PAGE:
The Case for Karate

By Peter J. McRae

I have led the life of a karate teacher for more than 25 years. More important, I have been a student of Okinawan karate (Uechi-Ryu Karate-Do) for 32 years. It is a dream come true to be able to earn a livelihood while pursuing my passion.

I have taught in the inner-cities as well as the affluent suburbs. I have studied with men, women and children of all races and creeds in both Asia and America. In the course of these exertions, I have come to the realization that almost anyone with the desire and determination can develop karate.

It may come as a surprise to some, but the purpose of karate training is not for killing or hurting. It is about control. In karate we learn to exercise control of our habits, feelings and emotions. It is about engaging in what Theodore Roosevelt called the “strenuous life.” A life fulfilled is a life of responsibility, adventure and risks. The easy and idle way of life must be avoided.

The serious student of karate is full of vigor and enthusiasm for today’s work. Work is what karate is all about. A day filled with purposeful activity for the betterment of oneself and others. One does not “take karate”, one studies karate. What one brings to class is as important as what one receives.

The lessons learned in karate are many. The seniority system of student, instructor and master assures integrity. Okinawa, where modern karate got its start, considers a master to be more than 65 years of age and at least 9th dan (degree). Mastery of our art comes in the manner of a perfected, although never finished, form called “kata.” Competency in the study of kata (form) and its application is tested throughout a student’s career. In karate, as in life, there is always a test.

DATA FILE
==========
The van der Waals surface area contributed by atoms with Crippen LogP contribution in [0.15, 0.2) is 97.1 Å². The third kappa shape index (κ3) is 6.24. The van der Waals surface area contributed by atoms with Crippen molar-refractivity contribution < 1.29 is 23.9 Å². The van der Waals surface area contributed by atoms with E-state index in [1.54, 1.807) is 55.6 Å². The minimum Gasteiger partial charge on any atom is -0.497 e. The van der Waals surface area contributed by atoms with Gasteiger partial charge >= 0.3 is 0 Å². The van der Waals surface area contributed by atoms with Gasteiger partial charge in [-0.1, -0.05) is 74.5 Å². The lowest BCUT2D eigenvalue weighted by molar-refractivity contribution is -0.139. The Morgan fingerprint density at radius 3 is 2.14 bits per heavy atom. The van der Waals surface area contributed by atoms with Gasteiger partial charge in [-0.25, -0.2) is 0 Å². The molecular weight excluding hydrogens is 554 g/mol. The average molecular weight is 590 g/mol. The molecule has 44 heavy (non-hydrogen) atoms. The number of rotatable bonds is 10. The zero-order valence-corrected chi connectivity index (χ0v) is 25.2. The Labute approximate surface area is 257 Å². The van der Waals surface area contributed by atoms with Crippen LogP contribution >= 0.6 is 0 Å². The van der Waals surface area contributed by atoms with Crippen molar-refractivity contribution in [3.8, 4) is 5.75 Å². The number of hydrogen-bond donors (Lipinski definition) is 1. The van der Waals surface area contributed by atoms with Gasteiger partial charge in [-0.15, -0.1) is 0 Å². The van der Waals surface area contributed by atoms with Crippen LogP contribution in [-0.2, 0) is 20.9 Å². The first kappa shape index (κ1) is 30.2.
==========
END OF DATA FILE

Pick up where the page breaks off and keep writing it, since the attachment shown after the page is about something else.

Karate is and should always be a performing art. As a matter of practice, we perform our kata alone or in small groups for each other every day. Constant correction and critique by our peers and seniors are absolutely necessary for development. Teamwork is critical in the pursuit of proper intensity without meanness. We must learn to trust each other in order to achieve a high level of performance. To not do so would invite mayhem and court disaster.

I confess to not always sufficiently emphasizing the health benefits of this unique training. Recent studies have shown there is great promise in the value of good karate instruction. One can expect improvement with reasonable effort and a fair amount of time. Karate, like yoga, is meditation.

The difference being karate is active meditation as opposed to passive for yoga. The self-defense ability is a natural byproduct of proper training. The word “Do” in karate-do refers to the total system of mind, body and spiritual development. The daily application of traditional principles yields great results.

There is little doubt that today most people lead busy and stressful lives. Proper karate training reduces stress. The posture, breathing, concentration and movement are natural, dynamic and beautiful.

Finally, there is much discussion today with regard to teachers. It must be remembered that yes the student must always respect the teacher, but more important, the teacher must respect the student. The virtue of respect will be there the moment the student realizes the teacher occupies the high seat of abundant knowledge.